The alternative is to close them down and face the vast cost of decommissioning them—which, in accountancy terms, turns the power station from an asset into a very large liability. This would be enough to make some power companies technically bankrupt.

A survey of those employed in the industry found nine out of 10 people agreeing that the industry needed to improve its efficiency and 86 percent thought the age of the plants was having a moderate or significant effect on efficiency.

Increasingly Critical

Three-quarters of the problems were caused by ageing equipment, partly because buying replacement parts proved impossible. And finding people with the expertise to operate obsolete equipment is a problem as experienced staff retire.

Although some countries, notably China and South Korea, have a nuclear building program and relatively young reactors, the situation elsewhere is increasingly critical for the industry.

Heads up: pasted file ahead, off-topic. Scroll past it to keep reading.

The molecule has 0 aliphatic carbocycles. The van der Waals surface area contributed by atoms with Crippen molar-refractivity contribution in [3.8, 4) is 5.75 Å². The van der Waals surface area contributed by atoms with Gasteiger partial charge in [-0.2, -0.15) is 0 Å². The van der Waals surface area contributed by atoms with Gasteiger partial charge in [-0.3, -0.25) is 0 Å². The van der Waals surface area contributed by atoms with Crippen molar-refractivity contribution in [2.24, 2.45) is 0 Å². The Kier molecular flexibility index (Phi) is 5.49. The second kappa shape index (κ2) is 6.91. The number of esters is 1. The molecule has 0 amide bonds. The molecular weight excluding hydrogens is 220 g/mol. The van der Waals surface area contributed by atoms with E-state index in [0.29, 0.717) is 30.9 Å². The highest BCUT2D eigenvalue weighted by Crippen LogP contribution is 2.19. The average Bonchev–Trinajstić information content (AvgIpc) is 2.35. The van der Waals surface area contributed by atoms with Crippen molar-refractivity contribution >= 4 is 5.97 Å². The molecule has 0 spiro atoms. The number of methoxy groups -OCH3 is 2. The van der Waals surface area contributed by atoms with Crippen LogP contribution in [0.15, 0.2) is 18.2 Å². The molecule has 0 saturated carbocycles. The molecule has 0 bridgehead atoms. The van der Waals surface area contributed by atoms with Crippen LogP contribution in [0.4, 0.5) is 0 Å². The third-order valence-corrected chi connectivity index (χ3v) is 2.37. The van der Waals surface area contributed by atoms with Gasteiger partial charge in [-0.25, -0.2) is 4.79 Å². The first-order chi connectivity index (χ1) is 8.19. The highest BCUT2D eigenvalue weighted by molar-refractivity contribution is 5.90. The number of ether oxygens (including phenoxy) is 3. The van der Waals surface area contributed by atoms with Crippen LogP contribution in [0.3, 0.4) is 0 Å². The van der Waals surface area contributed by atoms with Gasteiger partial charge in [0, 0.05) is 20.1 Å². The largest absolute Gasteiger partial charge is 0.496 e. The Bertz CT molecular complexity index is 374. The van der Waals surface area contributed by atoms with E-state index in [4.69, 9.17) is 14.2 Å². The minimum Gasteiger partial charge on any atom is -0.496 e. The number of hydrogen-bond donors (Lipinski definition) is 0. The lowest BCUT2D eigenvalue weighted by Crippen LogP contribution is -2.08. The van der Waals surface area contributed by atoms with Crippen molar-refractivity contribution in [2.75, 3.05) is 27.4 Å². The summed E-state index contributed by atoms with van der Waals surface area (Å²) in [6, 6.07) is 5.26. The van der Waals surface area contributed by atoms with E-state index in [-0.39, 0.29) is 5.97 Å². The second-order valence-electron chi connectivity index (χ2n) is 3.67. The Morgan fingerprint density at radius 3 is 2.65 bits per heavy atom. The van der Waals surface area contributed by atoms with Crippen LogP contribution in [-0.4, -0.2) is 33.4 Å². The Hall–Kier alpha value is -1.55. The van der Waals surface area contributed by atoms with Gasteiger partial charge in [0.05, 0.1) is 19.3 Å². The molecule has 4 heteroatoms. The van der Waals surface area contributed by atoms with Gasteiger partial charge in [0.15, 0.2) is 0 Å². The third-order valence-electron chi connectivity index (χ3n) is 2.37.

In Europe, there is little chance of replacing the obsolescent fleet with new plants. Perhaps the starkest example is France, with its 58 ageing reactors. It is building only one new replacement reactor.

This plant, at Flamanville in Normandy, should already be in operation, but is years late and three times over budget. Plans to build others have been shelved.

Unless France can keep granting life extensions to its existing plants, the country will have to invest in renewables on a vast scale to keep its carbon emissions in check.

YOU MIGHT ALSO LIKE

Oil Train Derails in Columbia River Gorge, Rally Calls for Ban on 'Bomb Trains'

What Will Finally Shut Down Diablo Canyon Nukes? Could a Bernie Win Help?

Chile Producing So Much Solar Energy It's Giving Electricity Away for Free

These Four People Were Sued for $30 Million After Speaking Out Against a Hazardous Waste Dump

EcoWatch Daily Newsletter

Activists of Greenpeace and Fridays For Future demonstrate on a canal in front of the cooling tower of the coal-fired power plant Datteln 4 of power supplier Uniper in Datteln, western Germany, on May 20. INA FASSBENDER / AFP / Getty Images